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Wednesday, 9 November 1921


Senator SENIOR (South Australia) . - It will be noticed that in the constitution of the Appeal Board there is to be (1) a permanent chairman, (2) an officer of the Department tot which the appellant belongs, and (3) an elected representative of the division to which the appellant belongs. I think the personnel of the' Board would be improved if the third member of it were the elected representative of the organization to which the appellant belongs.


Senator PRATTEN (NEW SOUTH WALES) - Does not a division mean a division of the Public Service, and an organization something else?


Senator SENIOR - No; there is a Public Service organization of which nearly every public servant is a member. The General and Clerical Divisions are branches of the Public Service; but that does not exclude the point I am submitting.


Senator Drake-Brockman - Does the honorable senator wish to exclude a man who does not belong to the union?


Senator SENIOR - That is not what I desire.


Senator Drake-Brockman - That would be the result.


Senator SENIOR - I do not mean that. The elected representative of the Clerical Division could not in any sense represent a person who was employed in the General Division, because if such were the case the, General Division would not have a representative.


Senator Russell - Each division will elect its own representative.


Senator SENIOR - If the Minister will satisfy me that the appellant will be represented on the Board by a person conversant with the conditions under which he was working, I shall be satisfied. At present the jury to try a man will comprise at least two members in favour of the Government.


Senator Russell - The three members of the Board are to be public servants.


Senator SENIOR - The permanent chairman is chosen by the Government, and the officer of the Department to which the appellant belongs will also be a Government officer. The person appealing is the one who has committed, or is supposed to have committed, some wrong. Is he not to have one on his side? Is it necessary that all the members of the Board shall be opposed to him ?


Senator Drake-Brockman - The members of the Board are not on any one's side. Does the honorable senator desire a biased individual ?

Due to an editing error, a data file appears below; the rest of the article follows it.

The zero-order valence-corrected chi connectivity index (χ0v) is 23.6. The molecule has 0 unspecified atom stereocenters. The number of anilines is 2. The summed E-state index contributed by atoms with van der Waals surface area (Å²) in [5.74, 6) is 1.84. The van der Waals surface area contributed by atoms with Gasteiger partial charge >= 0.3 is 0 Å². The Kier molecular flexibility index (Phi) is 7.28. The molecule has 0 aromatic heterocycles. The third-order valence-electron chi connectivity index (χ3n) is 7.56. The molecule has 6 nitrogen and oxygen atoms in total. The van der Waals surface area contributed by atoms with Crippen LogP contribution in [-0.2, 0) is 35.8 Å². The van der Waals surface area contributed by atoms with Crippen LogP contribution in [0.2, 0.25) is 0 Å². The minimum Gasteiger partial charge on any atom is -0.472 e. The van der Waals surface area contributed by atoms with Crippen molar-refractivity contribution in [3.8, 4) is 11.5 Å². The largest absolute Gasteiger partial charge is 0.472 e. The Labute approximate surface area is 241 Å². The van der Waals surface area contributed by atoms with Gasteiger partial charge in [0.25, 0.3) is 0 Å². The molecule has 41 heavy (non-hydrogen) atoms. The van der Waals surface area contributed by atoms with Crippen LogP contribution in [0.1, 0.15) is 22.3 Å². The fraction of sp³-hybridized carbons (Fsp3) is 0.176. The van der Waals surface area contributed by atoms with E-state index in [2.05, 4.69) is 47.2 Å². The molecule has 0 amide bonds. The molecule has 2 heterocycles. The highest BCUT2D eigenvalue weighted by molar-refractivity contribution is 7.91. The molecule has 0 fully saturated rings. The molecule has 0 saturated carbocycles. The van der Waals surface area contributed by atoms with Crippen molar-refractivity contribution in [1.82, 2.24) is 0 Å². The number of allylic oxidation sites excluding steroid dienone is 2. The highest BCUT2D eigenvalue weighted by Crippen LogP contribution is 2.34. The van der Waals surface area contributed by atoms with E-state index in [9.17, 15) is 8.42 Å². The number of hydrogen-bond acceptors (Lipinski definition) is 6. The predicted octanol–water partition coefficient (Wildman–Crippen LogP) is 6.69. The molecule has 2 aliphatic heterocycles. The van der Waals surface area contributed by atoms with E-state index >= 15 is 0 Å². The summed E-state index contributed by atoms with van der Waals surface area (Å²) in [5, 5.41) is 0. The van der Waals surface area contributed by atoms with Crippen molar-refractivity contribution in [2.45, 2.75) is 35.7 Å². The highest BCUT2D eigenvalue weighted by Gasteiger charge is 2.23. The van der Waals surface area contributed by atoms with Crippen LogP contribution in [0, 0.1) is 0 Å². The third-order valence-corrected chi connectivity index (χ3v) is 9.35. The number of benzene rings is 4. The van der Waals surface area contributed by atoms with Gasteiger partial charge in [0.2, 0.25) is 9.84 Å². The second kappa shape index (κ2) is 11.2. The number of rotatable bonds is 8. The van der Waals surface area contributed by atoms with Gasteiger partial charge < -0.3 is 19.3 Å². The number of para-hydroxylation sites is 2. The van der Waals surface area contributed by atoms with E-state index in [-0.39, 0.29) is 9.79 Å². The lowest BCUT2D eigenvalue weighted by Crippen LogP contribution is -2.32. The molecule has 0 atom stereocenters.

Senator SENIOR - I do not want anything of the kind . The honorable senator knows that in all such cases both sides should be heard, because the truth does not rest solely on one side.


Senator Drake-Brockman - These are judges, not advocates.


Senator SENIOR - But is a judge less qualified because he knows both sides ?


Senator Drake-Brockman - Very often.

Senior SENIOR. - I thought it was otherwise. If the Minister will satisfy me that one member of the Board will be a person conversant with the conditions under which the appellant has been working I shall have no more to say.


Senator JOHN D MILLEN (TASMANIA) - Has the honorable senator ever known an advocate to occupy a seat on the bench?


Senator SENIOR - It is not a question of having an advocate, but of having a member of the Board conversant with the conditions under which the appellant has been working.


Senator Benny - There is a clause covering that.


Senator SENIOR - Provided that that division has elected a representative.


Senator Drake-Brockman - The clause says it must do so.


Senator SENIOR - It is often provided in an Act that certain things must be done; but the statutory obligation is not observed. I know the ground on which I am treading, and what I am advocating. I am not arguing in favour of a public servant having an advocate, but reasoning from the point of view that the Board must consider the position from other than the official side if justice is to be done.







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